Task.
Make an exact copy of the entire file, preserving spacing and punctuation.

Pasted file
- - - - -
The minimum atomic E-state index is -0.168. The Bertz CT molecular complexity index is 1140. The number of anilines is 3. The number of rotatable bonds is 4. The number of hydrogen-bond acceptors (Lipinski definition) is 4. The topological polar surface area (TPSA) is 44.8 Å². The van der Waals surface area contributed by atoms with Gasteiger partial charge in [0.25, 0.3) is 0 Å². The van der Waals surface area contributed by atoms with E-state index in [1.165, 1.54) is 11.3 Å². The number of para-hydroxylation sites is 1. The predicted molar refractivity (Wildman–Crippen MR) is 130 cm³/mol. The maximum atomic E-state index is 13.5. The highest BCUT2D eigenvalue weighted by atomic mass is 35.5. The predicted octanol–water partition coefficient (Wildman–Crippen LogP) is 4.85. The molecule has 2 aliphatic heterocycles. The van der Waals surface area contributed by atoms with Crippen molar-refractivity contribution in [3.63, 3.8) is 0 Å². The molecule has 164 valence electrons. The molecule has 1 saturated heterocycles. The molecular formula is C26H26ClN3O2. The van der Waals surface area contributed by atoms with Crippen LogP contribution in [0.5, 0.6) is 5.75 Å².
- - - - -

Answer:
The minimum atomic E-state index is -0.168. The Bertz CT molecular complexity index is 1140. The number of anilines is 3. The number of rotatable bonds is 4. The number of hydrogen-bond acceptors (Lipinski definition) is 4. The topological polar surface area (TPSA) is 44.8 Å². The van der Waals surface area contributed by atoms with Gasteiger partial charge in [0.25, 0.3) is 0 Å². The van der Waals surface area contributed by atoms with E-state index in [1.165, 1.54) is 11.3 Å². The number of para-hydroxylation sites is 1. The predicted molar refractivity (Wildman–Crippen MR) is 130 cm³/mol. The maximum atomic E-state index is 13.5. The highest BCUT2D eigenvalue weighted by atomic mass is 35.5. The predicted octanol–water partition coefficient (Wildman–Crippen LogP) is 4.85. The molecule has 2 aliphatic heterocycles. The van der Waals surface area contributed by atoms with Crippen molar-refractivity contribution in [3.63, 3.8) is 0 Å². The molecule has 164 valence electrons. The molecule has 1 saturated heterocycles. The molecular formula is C26H26ClN3O2. The van der Waals surface area contributed by atoms with Crippen LogP contribution in [0.5, 0.6) is 5.75 Å².